Invaluable guidance for first time travel RFP

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If you’re creating an RFP, the first thing is not to panic. It’s not rocket science and there are plenty of resources to support you through the RFP process.

Having said that, it is important that you take the time to prepare and plan for your RFP. FCM UK has written a guide to creating the best possible TMC selection process. Over years of competing to win thousands of customers, we’ve seen the good, the bad and the ugly when it comes to RFPs - and we want to share what we’ve learned.

We’ve also assisted many clients with constructing their travel RFPs, helping to ensure they cover the full extent of their requirements for the short term and into the long term.

If it’s your first time creating and running an RFP, we have some top tips to get you through the process:


Make sure all parties are aware of your schedule, and the timeframes work with your overall business operation, providing enough time for a complete evaluation.

Survey your stakeholders:

Understand what your senior stakeholders, your travellers and your bookers want from a TMC. Survey each group separately because, for example, travellers’ priorities may be very different from those who manage travel.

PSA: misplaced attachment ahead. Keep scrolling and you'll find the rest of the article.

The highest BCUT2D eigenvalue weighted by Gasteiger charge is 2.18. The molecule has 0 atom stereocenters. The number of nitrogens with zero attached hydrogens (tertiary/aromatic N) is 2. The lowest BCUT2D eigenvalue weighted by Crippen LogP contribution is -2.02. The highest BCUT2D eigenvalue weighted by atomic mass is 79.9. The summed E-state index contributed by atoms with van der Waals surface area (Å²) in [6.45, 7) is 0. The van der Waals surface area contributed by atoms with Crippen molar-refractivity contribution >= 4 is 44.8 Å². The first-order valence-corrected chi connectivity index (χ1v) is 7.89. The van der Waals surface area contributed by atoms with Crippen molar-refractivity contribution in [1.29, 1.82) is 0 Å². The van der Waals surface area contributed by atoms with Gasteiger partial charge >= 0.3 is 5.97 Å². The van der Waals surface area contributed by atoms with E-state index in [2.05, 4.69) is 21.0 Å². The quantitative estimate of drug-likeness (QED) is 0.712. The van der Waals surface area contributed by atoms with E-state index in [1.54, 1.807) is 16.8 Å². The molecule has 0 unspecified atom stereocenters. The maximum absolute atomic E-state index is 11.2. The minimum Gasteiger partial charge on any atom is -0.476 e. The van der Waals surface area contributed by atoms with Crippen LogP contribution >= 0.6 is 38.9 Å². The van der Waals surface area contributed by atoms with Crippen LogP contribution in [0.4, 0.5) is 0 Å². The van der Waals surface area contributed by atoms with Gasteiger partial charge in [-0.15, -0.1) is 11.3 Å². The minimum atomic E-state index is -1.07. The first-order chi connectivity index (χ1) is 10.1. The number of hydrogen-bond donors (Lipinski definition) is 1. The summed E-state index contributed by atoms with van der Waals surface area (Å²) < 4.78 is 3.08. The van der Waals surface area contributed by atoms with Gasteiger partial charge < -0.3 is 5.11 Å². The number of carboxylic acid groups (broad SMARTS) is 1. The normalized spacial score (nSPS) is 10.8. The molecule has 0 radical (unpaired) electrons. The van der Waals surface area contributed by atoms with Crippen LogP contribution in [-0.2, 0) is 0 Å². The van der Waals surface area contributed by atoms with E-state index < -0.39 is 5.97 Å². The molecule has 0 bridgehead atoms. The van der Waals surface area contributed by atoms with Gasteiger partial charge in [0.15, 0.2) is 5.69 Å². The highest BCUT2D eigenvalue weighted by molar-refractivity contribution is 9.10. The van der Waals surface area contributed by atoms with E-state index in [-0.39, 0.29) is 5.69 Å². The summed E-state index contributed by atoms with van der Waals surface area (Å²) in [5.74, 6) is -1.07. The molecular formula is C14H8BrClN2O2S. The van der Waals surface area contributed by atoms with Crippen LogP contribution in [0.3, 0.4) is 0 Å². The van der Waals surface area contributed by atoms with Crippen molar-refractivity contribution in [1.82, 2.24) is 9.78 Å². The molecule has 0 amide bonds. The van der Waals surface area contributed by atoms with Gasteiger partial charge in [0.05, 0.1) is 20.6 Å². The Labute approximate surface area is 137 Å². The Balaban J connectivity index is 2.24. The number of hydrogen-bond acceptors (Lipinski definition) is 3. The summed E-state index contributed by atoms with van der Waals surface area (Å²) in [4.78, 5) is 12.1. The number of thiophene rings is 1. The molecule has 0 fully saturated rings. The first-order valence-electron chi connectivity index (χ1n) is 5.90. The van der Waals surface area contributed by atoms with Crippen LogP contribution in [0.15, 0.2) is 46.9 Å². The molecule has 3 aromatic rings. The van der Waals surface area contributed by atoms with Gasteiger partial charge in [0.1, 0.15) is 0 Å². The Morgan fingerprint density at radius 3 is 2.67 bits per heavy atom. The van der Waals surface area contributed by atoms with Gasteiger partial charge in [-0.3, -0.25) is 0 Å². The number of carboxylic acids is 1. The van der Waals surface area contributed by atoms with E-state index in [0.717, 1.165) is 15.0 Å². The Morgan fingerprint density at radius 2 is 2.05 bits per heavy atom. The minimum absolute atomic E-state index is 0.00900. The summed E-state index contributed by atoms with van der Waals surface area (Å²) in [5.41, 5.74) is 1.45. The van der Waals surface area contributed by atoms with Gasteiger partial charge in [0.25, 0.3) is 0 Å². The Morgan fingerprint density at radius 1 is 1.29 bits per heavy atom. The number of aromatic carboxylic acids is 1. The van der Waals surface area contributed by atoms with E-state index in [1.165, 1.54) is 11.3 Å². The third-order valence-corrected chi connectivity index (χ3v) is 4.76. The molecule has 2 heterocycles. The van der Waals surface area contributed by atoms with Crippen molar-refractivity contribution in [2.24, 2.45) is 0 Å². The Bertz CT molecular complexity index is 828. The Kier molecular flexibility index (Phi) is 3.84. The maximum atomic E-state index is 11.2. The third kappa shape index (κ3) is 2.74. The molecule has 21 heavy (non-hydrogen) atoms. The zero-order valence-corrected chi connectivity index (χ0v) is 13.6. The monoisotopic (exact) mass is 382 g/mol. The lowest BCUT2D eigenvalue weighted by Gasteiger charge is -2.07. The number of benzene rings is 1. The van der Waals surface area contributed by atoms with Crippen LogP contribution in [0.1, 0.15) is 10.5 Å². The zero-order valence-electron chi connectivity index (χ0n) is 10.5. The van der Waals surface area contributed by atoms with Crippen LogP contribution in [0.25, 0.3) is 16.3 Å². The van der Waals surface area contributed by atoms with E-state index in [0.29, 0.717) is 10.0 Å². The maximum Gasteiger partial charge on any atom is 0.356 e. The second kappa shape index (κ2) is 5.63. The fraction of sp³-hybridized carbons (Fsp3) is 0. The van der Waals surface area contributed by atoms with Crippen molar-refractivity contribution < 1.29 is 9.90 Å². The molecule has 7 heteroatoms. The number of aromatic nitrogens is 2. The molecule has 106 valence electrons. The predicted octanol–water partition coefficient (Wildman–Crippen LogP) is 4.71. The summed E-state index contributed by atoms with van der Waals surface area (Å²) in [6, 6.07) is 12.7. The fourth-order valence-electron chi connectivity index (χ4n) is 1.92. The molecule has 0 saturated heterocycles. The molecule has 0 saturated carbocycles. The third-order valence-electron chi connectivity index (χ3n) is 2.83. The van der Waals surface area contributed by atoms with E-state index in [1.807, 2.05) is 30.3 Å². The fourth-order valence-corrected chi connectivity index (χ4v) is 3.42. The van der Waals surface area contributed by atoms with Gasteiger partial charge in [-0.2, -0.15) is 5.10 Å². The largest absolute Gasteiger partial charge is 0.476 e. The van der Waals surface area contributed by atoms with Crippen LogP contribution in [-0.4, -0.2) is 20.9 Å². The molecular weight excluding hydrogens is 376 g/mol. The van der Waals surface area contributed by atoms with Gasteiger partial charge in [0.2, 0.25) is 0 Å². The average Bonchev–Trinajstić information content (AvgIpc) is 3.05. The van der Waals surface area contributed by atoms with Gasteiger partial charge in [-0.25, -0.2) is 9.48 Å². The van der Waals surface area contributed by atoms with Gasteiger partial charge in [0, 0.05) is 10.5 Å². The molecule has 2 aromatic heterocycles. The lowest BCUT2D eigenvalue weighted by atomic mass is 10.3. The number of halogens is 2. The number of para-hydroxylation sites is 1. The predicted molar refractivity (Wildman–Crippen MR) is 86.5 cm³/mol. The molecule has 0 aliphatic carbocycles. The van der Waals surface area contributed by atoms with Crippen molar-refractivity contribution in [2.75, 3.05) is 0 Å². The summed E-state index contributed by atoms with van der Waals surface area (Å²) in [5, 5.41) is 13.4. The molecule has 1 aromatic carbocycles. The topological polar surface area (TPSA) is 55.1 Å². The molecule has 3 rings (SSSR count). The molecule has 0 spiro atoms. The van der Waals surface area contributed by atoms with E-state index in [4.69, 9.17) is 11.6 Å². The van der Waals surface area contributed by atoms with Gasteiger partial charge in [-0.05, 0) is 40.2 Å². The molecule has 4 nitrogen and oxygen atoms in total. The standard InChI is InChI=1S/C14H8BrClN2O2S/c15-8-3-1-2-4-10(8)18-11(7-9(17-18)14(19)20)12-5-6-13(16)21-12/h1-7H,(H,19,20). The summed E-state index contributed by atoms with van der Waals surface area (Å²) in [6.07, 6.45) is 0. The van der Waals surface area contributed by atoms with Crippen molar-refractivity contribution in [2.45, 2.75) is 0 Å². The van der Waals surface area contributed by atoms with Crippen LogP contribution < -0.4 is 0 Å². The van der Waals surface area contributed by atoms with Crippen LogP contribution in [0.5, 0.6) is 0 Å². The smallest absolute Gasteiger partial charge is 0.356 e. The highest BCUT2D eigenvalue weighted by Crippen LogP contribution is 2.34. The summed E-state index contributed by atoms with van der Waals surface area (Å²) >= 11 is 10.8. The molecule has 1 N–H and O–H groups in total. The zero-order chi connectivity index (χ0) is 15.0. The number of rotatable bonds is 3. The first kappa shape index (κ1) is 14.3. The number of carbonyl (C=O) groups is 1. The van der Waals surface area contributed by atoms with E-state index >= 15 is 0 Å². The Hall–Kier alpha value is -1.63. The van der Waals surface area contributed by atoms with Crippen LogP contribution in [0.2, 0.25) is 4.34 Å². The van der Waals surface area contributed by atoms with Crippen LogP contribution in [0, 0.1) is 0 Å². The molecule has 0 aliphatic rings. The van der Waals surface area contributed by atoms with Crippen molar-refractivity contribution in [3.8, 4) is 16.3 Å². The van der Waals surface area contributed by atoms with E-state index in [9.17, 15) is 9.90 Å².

Ask yourself if you’ve included all the right stakeholders in the process. For example, do you need HR, IT, Risk/Security, Legal, Operations, Procurement involved, as well as travellers and travel bookers.

Collect data:

You will not achieve the right outcome from your RFP if you do not provide enough data to the prospective TMCs participating. Your incumbent TMC will be able to help with this information.

Refine and review:

Sometimes, the best RFPs are the shortest (in fact, it’s possible do an RFP in just 12 questions!). Particularly if you’ve conducted an RFI first.

An RFI can almost be viewed as ‘permission to play’ for the TMCs – allowing you to eliminate any company who doesn’t have the basic requirements to support your programme. Therefore, focus on questions each TMC will answer differently, not ones they will answer the same.

Research the market:

It really pays to spend time building relationships with a number of TMCs and getting to know them before inviting a final group to RFP. You can do this through networking, industry events and business travel trade shows.

Our final piece of advice is don’t rush. Based on long experience, we suggest allowing a minimum of nine months for the entire TMC process:

  • Three months to do your homework
  • Three months for the RFP and selection
  • Three months for implementation

Want to find out more? Download our comprehensive step-by-step guide to choosing a travel management company.

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